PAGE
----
33 year-old Finnish photographer Noora-Maija Tokee introduces us to Anima Mundi, a beautiful series of photographs that celebrates the human being as a part of nature, and invites us to have more respect for the planet we inhabit.
Hello Noora, thank you for this interview. What are your main interests as a photographer?
Thank you, I am happy to be featured in Fotografia. My main interest as a photographer is to create timeless pictures and make the invisible visible. Usually we see things, but we do not really observe them. As a photographer, I have the opportunity to make my vision emerge.
What is Anima Mundi about, in particular?
Humans are a part of nature and we have a powerful relationship to it. However, our relationship with nature is problematic. We can’t live without it, but we change it and shape it for ourselves. My pictures turn the idea of power relations between men and nature upside down. Through my images, I return to a past when nature was not under our control. People are naked and balanced with the environment, as they were at the beginning of history. Anima Mundi is a phrase meaning “the soul of the world.”
Where did you take the Anima Mundi photographs, and who are the men and women we see in the pictures?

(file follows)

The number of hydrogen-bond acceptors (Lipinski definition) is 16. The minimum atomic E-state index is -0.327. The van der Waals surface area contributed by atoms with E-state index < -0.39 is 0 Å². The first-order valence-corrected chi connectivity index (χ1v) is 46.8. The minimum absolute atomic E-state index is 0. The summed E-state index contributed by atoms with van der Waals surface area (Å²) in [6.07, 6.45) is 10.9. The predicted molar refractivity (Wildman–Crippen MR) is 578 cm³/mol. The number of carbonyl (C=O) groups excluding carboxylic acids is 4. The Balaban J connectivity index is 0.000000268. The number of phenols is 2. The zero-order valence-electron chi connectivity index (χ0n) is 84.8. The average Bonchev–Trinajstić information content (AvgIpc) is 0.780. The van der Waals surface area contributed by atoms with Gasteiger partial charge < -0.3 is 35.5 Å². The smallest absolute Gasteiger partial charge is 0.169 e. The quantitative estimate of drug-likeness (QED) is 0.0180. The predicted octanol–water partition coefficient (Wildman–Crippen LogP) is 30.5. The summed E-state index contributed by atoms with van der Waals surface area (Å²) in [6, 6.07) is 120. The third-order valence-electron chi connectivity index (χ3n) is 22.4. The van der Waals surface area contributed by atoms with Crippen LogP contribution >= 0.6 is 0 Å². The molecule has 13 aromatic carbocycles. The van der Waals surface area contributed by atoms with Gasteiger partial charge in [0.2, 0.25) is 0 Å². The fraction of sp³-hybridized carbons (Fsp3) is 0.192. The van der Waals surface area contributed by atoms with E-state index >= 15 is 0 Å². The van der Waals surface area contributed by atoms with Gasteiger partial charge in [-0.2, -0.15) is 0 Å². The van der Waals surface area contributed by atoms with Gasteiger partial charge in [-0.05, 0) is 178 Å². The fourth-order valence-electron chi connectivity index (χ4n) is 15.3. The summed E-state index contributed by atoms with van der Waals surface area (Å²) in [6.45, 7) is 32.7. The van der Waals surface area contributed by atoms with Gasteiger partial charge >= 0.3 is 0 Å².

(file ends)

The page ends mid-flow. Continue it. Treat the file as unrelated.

The pictures were taken in Finland, Mexico, Guatemala and El Salvador. Besides me, the models are friends of mine, members of my family and random people that I have asked to be a part of my project.
What inspired you to create this body of work, and what themes are you exploring through these photographs?
My first inspiration was old Finnish folklore, where nature was more important to society than it is today. Trees, stones and other elements had a bigger value for people than they have nowadays. For Anima Mundi, I’ve used natural elements that hold a symbolic meaning in different mythologies. I wanted to create pictures where past and present walk hand in hand. Also, my inspiration has come from the environments and cultures that I have been a part of at a given time. My themes are nature and nudity, which I do not follow slavishly.
What do you hope gets across to the viewers seeing Anima Mundi?
I would like them to see the beauty and magic that links humans and nature to each other in my pictures.
What have been the main influences on your photography?
My greatest inspiration for making art was born in nature. Walking in the forest and letting my mind flow.
Who are some of your favorite contemporary photographers?
Arno Rafael Minkkinen, Craciela Iturbide, Flor Garduño and Mario Cravo Neto.
Choose your #threewordsforphotography.
Timeless. Enigmatic. Inner.